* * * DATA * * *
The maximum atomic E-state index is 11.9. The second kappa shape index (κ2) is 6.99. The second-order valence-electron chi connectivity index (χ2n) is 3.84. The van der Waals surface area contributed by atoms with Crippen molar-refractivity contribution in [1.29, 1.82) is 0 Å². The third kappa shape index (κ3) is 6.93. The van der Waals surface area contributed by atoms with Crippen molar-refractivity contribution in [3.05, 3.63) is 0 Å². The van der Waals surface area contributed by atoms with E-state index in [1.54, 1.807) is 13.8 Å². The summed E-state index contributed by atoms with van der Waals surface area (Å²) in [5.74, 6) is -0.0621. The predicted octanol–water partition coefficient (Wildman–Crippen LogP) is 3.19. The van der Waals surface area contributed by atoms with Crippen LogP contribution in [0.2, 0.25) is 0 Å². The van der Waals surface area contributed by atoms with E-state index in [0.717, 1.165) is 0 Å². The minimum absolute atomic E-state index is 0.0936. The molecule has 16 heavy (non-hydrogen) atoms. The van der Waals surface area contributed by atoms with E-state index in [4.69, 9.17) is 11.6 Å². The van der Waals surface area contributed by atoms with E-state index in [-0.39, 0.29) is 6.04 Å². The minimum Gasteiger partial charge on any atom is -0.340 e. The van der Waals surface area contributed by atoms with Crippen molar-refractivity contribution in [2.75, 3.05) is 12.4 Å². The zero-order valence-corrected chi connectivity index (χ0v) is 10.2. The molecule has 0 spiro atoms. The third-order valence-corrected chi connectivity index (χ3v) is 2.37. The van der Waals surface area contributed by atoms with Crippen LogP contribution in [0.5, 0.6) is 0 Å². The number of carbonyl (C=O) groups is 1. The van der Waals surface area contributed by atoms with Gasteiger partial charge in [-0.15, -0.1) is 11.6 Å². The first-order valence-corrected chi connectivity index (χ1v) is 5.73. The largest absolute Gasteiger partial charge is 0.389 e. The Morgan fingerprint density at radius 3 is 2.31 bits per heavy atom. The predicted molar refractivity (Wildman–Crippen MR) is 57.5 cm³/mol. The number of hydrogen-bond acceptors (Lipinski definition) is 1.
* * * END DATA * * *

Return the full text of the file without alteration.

The maximum atomic E-state index is 11.9. The second kappa shape index (κ2) is 6.99. The second-order valence-electron chi connectivity index (χ2n) is 3.84. The van der Waals surface area contributed by atoms with Crippen molar-refractivity contribution in [1.29, 1.82) is 0 Å². The third kappa shape index (κ3) is 6.93. The van der Waals surface area contributed by atoms with Crippen molar-refractivity contribution in [3.05, 3.63) is 0 Å². The van der Waals surface area contributed by atoms with E-state index in [1.54, 1.807) is 13.8 Å². The summed E-state index contributed by atoms with van der Waals surface area (Å²) in [5.74, 6) is -0.0621. The predicted octanol–water partition coefficient (Wildman–Crippen LogP) is 3.19. The van der Waals surface area contributed by atoms with Crippen LogP contribution in [0.2, 0.25) is 0 Å². The van der Waals surface area contributed by atoms with E-state index in [0.717, 1.165) is 0 Å². The minimum absolute atomic E-state index is 0.0936. The molecule has 16 heavy (non-hydrogen) atoms. The van der Waals surface area contributed by atoms with E-state index in [4.69, 9.17) is 11.6 Å². The van der Waals surface area contributed by atoms with E-state index in [-0.39, 0.29) is 6.04 Å². The minimum Gasteiger partial charge on any atom is -0.340 e. The van der Waals surface area contributed by atoms with Crippen molar-refractivity contribution in [2.75, 3.05) is 12.4 Å². The zero-order valence-corrected chi connectivity index (χ0v) is 10.2. The molecule has 0 spiro atoms. The third-order valence-corrected chi connectivity index (χ3v) is 2.37. The van der Waals surface area contributed by atoms with Crippen LogP contribution in [0.5, 0.6) is 0 Å². The number of carbonyl (C=O) groups is 1. The van der Waals surface area contributed by atoms with Gasteiger partial charge in [-0.15, -0.1) is 11.6 Å². The first-order valence-corrected chi connectivity index (χ1v) is 5.73. The largest absolute Gasteiger partial charge is 0.389 e. The Morgan fingerprint density at radius 3 is 2.31 bits per heavy atom. The predicted molar refractivity (Wildman–Crippen MR) is 57.5 cm³/mol. The number of hydrogen-bond acceptors (Lipinski definition) is 1.